A team of excavators discovered a monument in northwestern Turkey which is believed to be an almost 8,000-year-old structure. An archaeologist and the head of the research team Burcin Erdogu from Trakya University revealed that the research indicates that the monument dates back to around 6,000 BC.
It should be noted that earlier while conducting an excavation in the Ugurlu-Zeytinlik mound in the northwestern province of Canakkale's Gokceada district, archaeologists found a 7,000-year-old structure complex along with several skeletons.
But after the recent discovery, Erdogu claimed that the finding will help the researchers to dig deeper into the ancient history of Gokceada, which is the largest island of Turkey and the seat of Gökçeada District of Çanakkale Province.
The design and use of the ancient structure
As reported by Anadolu Agency, the archaeologist said, "This structure is an important discovery both for the Aegean islands and western Anatolia," adding that the T-shaped monument is an obelisk – a tall, four-sided, narrow tapering monument which ends in a pyramid-like shape at the top.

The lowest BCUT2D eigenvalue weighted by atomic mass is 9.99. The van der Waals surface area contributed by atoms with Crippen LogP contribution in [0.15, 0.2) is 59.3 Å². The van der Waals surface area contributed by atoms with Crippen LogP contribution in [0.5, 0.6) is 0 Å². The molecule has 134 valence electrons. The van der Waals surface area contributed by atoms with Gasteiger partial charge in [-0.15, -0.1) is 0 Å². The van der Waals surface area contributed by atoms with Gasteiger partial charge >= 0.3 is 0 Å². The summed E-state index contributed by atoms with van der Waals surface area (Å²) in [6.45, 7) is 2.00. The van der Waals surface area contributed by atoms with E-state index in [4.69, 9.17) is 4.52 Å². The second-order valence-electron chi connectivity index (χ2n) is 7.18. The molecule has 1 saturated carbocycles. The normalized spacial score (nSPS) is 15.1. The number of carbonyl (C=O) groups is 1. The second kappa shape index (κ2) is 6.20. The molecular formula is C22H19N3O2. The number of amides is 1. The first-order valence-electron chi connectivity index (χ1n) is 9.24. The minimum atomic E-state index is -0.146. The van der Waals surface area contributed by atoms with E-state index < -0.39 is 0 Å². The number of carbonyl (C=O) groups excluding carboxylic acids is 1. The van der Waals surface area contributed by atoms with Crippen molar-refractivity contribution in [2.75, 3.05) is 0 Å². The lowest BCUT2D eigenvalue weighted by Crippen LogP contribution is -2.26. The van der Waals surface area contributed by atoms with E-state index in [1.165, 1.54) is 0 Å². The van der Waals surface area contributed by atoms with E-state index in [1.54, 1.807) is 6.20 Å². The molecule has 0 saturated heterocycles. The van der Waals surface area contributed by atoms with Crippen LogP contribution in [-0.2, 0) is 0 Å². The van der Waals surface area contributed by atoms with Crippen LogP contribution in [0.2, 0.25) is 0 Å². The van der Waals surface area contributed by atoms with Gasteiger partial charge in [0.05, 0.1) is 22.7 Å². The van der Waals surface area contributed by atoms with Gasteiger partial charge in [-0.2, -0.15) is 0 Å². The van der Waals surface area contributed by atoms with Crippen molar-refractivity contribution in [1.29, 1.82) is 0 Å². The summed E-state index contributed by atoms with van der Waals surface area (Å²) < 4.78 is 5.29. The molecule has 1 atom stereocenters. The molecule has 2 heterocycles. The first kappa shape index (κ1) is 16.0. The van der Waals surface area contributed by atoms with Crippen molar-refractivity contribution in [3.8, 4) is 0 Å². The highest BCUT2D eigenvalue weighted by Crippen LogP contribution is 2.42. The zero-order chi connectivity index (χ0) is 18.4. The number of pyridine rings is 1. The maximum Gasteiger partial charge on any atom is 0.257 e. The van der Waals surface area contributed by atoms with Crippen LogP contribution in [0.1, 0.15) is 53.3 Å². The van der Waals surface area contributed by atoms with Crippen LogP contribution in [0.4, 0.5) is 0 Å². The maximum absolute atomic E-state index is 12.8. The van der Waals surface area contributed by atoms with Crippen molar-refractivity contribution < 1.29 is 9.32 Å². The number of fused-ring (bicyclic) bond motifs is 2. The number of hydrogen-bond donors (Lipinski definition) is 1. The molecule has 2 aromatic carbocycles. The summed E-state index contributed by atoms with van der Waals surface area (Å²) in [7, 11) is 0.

It was also revealed that this ancient monument is made of two pieces and interconnected by seven-meter-long walls which reminds the standing stones in another archaeological site called Gobeklitepe, located in Turkey's southeastern Sanliurfa region.
It was mentioned by the lead archaeologist Erdogu that public structures, such as temples, were disappearing through the near East. She added that the structure could be a part of the areas which was used by the local inhabitants who used to come together to perform religious activities or rituals.